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Iran’s Rouhani: ‘Next US president will have to surrender to Iran’

President of Iran Hassan Rouhani in the Kremlin (
September 22, 2020

Iranian President Hassan Rouhani warned on Tuesday that regardless of who is elected president in the U.S. in November, they “will have no choice but to surrender” to Iran.

While speaking at the United Nations General Assembly, Rouhani criticized the U.S., claiming it violated the Iran nuclear deal and unjustly raised sanctions against Iran. “We are not the bargaining chip in U.S. elections and domestic policy,” Rouhani said, adding that “any U.S. administration after the upcoming elections will have no choice but to surrender to the resilience of the Iranian nation.”

In his speech, Rouhani compared the new U.S. sanctions to the death of George Floyd in May. He said footage of Minneapolis police officers kneeling on Floyd’s neck “is reminiscent of our own experience.”

Rouhani said, “We instantly recognize the feet kneeling on the neck as the feet of arrogance on the neck of independent nations. For decades, the valiant Iranian nation has paid a similar high price for its quest for freedom and liberation from domination and despotism.”

Rouhani also touted Iran’s contributions to the fight against the Islamic State (ISIS) terror group, and said the slain Iranian Gen. Qassem Soleimani was “the champion of the fight against the violent extremism in the Middle East.”

While crediting Soleimani with leading the in the fight against ISIS, Rouhani repeatedly criticized the U.S. for carrying out the January strike that killed the Iranian general. While discussing ISIS, Rouhani also said the U.S. “themselves created this terror network.”

Rouhani’s accusations against the U.S. of terrorism come after the U.S. has labeled Iran the number one state sponsor of terrorism on multiple occasions. Reacting to Soleimani’s killing in January, retired U.S. Army Gen. David Petraeus also said Soleimani was “responsible for providing explosives, projectiles, and arms and other munitions that killed well over 600 American soldiers and many more of our coalition and Iraqi partners just in Iraq, as well as in many other countries such as Syria.”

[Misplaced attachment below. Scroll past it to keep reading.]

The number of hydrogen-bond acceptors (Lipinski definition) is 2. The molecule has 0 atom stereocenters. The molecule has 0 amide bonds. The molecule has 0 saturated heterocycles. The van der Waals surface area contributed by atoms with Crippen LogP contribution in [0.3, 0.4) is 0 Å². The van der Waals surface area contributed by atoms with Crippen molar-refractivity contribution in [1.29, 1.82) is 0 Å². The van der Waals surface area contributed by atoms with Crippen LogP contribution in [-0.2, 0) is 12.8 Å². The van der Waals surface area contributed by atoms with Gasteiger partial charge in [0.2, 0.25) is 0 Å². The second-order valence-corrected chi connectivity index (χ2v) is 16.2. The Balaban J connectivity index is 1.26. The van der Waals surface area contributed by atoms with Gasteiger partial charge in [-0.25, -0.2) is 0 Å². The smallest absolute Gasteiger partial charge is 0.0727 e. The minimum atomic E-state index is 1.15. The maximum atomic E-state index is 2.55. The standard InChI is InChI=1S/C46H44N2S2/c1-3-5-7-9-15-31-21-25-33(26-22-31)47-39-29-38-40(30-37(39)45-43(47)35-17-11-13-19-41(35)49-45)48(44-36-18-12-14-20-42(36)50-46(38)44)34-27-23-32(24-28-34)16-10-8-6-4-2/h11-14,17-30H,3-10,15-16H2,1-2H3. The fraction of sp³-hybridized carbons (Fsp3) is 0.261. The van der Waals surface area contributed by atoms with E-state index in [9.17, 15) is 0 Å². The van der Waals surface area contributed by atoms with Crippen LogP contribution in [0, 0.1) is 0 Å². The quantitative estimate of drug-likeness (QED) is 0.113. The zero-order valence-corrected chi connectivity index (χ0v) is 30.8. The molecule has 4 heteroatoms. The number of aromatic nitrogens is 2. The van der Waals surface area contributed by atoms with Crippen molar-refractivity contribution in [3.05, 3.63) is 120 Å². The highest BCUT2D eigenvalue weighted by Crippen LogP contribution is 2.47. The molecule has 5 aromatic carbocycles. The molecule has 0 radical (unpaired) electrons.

Speaking at the U.N., Rouhani said Iran “does not deserve sanctions.”

The U.S. announced its intentions to reimpose sanctions on Iran in August after the U.N. rejected a measure to extend an arms embargo against Iran, set to expire in October. Over the weekend, following a 30-day notice period following the U.S. announcement of plans to reimpose sanctions in August, U.S. Secretary of State Mike Pompeo said the sanctions against Iran would return.

Over the weekend, the U.K., France and Germany issued a joint statement denouncing the U.S. sanctions plans. They claimed the U.S. forefeited its right to trigger a sanctions snapback because of President Donald Trump’s May 2018 decision to withdraw from the 2015 Iran nuclear deal, known as the Joint Comprehensive Plan of Action (JCPOA).

Despite this opposition to the sanctions, Pompeo argued that despite the U.S. withdrawal from the Iran deal, the U.S. remains a signatory in a U.N. resolution that enshrines the Iran deal and thus maintains the right to trigger the sanctions snapback. On Monday, the U.S. Treasury Department announced sanctions against several Iranian officials and entities associated with Iran’s nuclear and ballistic missile programs.